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Robin Paley Yorke: 5 tips for sight-impaired theatre practitioners

Robin Paley Yorke
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Robin Paley Yorke, 24, has been sight impaired in one eye since an accident when he was 17. He trained on Rose Bruford College’s European Theatre Arts course and has always been interested in ensemble theatre. He is a performer and workshop provider for companies such as Extant, Invisible Flash and the Orpheus Centre.

Here are his five tips for working as (or with) sight-impaired practitioners

1. Be sensititive to needs

If you, yourself, are fully sighted then make yourself fully aware of the implications and complications of having a sight impaired company member – and train everyone else in the company. Access needs (large print, Braille script, line feeder, audio description etc) might add to cost but don’t let it inhibit casting.

2. Find tricks and resources to help you

If your sight is impaired then find out what works for you. The spectrum of disability is very wide and each individual is different. Do you, for instance, need the props labelled? There are some amazing apps such as Be My Eyes too so don’t be afraid of technology.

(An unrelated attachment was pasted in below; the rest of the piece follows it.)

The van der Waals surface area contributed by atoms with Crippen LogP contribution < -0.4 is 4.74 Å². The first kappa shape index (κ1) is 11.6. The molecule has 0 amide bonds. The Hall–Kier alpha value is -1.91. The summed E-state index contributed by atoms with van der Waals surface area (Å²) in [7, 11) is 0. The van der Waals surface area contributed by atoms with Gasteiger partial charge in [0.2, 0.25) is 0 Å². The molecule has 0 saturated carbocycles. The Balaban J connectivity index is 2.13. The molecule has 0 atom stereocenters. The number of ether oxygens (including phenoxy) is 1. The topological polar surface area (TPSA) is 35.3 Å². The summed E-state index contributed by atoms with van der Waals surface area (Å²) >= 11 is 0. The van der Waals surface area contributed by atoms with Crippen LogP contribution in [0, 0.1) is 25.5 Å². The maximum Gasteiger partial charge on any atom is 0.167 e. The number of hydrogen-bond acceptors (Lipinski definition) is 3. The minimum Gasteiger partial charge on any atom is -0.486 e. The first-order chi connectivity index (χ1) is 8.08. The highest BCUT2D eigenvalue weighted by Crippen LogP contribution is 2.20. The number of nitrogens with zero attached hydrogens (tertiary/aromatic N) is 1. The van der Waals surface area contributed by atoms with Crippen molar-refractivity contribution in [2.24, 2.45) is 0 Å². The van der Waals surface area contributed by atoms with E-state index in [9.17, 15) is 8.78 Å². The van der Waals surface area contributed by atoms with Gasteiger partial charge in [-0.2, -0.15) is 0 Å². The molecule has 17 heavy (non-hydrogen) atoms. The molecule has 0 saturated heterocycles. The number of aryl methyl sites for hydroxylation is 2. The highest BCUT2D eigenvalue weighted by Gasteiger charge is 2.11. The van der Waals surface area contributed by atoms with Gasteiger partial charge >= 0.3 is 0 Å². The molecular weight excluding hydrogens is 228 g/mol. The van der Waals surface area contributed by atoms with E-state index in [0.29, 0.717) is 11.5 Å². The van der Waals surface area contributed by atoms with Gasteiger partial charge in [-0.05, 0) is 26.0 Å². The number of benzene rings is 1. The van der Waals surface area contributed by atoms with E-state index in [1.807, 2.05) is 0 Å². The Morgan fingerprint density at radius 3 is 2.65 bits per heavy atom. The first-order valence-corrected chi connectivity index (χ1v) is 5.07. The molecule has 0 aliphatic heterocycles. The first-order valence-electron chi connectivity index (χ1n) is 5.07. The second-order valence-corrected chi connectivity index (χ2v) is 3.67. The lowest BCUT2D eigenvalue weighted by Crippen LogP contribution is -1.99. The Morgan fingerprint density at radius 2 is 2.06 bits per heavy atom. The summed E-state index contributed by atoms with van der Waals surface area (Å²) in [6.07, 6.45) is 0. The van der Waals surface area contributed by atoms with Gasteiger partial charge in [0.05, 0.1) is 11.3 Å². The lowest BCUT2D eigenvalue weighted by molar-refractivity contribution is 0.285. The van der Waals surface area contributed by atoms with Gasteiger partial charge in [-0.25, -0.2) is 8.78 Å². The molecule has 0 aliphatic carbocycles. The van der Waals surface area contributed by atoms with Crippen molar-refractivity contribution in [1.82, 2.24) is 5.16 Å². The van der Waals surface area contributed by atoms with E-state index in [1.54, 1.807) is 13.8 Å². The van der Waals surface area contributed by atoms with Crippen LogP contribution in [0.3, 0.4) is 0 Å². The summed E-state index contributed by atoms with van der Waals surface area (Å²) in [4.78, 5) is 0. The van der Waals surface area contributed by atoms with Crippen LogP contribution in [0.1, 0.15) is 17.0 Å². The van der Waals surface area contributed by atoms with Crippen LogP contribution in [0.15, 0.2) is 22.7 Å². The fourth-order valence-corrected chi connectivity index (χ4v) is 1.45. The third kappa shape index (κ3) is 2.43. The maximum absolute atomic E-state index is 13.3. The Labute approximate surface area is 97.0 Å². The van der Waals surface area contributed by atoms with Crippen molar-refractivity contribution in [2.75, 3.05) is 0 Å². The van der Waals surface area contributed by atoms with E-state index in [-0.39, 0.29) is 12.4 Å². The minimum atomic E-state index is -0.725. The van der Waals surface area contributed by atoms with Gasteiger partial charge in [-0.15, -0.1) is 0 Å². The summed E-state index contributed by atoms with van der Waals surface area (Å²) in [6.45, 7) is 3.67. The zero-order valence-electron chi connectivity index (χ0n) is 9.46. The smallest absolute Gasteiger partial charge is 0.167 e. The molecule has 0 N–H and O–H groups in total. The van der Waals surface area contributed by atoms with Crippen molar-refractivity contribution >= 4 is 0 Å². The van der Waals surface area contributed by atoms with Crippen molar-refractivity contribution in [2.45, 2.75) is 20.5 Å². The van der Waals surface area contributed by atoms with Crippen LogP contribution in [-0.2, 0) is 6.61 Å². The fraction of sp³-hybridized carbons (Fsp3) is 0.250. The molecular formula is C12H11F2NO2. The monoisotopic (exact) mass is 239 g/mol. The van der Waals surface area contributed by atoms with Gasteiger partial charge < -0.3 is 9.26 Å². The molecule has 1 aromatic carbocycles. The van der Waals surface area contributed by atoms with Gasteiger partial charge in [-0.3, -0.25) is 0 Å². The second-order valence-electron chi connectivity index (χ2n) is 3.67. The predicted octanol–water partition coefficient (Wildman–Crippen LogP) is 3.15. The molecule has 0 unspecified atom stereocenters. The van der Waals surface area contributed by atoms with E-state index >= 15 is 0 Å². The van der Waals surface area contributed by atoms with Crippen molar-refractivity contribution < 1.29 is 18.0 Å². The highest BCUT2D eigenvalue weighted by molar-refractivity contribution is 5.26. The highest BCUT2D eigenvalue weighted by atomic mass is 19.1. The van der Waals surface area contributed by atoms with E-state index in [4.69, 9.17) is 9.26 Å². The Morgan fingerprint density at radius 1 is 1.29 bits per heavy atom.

3. Recognise that you are more than a blind person

Remember that you are not defined by your blindness. It need not limit you in the performing arts industries. Sight-impaired people have worked very successfully as hoop and silk artists in circus, burlesque and as writers and directors. There’s no reason why you shouldn’t – if you have the right skills – be cast in a mainstream show either.

4. Deal with other people’s misconceptions

If you don’t, for example use a white stick, guide dog or Braille, directors sometimes take the view that you’re ‘not blind enough’ for the job. Not looking blind can, ironically, be disadvantageous. Speak up about this so that such stereotyping is challenged.

5. Be proactive

Liaise with specialist organisations. Companies such as Graeae, Taking Flight, Extant and Candoco Dance Company can be stepping stones to other things in the current climate. Make your own work actively and share your experiences. Look for venues with diversity training (Stratford Circus, for example) or which might offer the chance of residencies.

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